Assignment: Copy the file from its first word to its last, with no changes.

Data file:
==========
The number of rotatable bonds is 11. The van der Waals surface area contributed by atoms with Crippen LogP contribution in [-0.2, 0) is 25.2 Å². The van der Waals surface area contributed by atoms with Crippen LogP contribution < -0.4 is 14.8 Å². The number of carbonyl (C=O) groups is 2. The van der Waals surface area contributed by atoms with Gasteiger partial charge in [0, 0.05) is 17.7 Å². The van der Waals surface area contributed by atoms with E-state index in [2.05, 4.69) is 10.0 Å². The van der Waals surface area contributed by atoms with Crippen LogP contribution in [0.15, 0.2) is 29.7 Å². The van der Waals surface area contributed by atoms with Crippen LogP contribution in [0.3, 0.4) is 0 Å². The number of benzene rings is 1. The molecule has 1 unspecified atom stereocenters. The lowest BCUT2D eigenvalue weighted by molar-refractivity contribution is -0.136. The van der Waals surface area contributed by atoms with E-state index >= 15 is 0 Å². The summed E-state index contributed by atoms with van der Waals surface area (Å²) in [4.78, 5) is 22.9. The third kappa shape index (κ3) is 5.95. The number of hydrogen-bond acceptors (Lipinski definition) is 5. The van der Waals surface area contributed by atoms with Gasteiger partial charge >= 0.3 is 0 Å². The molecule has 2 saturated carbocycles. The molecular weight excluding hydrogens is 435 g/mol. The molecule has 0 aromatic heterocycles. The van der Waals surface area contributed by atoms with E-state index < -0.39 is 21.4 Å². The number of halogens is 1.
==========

The number of rotatable bonds is 11. The van der Waals surface area contributed by atoms with Crippen LogP contribution in [-0.2, 0) is 25.2 Å². The van der Waals surface area contributed by atoms with Crippen LogP contribution < -0.4 is 14.8 Å². The number of carbonyl (C=O) groups is 2. The van der Waals surface area contributed by atoms with Gasteiger partial charge in [0, 0.05) is 17.7 Å². The van der Waals surface area contributed by atoms with E-state index in [2.05, 4.69) is 10.0 Å². The van der Waals surface area contributed by atoms with Crippen LogP contribution in [0.15, 0.2) is 29.7 Å². The van der Waals surface area contributed by atoms with Crippen LogP contribution in [0.3, 0.4) is 0 Å². The number of benzene rings is 1. The molecule has 1 unspecified atom stereocenters. The lowest BCUT2D eigenvalue weighted by molar-refractivity contribution is -0.136. The van der Waals surface area contributed by atoms with E-state index >= 15 is 0 Å². The summed E-state index contributed by atoms with van der Waals surface area (Å²) in [4.78, 5) is 22.9. The third kappa shape index (κ3) is 5.95. The number of hydrogen-bond acceptors (Lipinski definition) is 5. The van der Waals surface area contributed by atoms with Gasteiger partial charge >= 0.3 is 0 Å². The molecule has 2 saturated carbocycles. The molecular weight excluding hydrogens is 435 g/mol. The molecule has 0 aromatic heterocycles. The van der Waals surface area contributed by atoms with E-state index < -0.39 is 21.4 Å². The number of halogens is 1.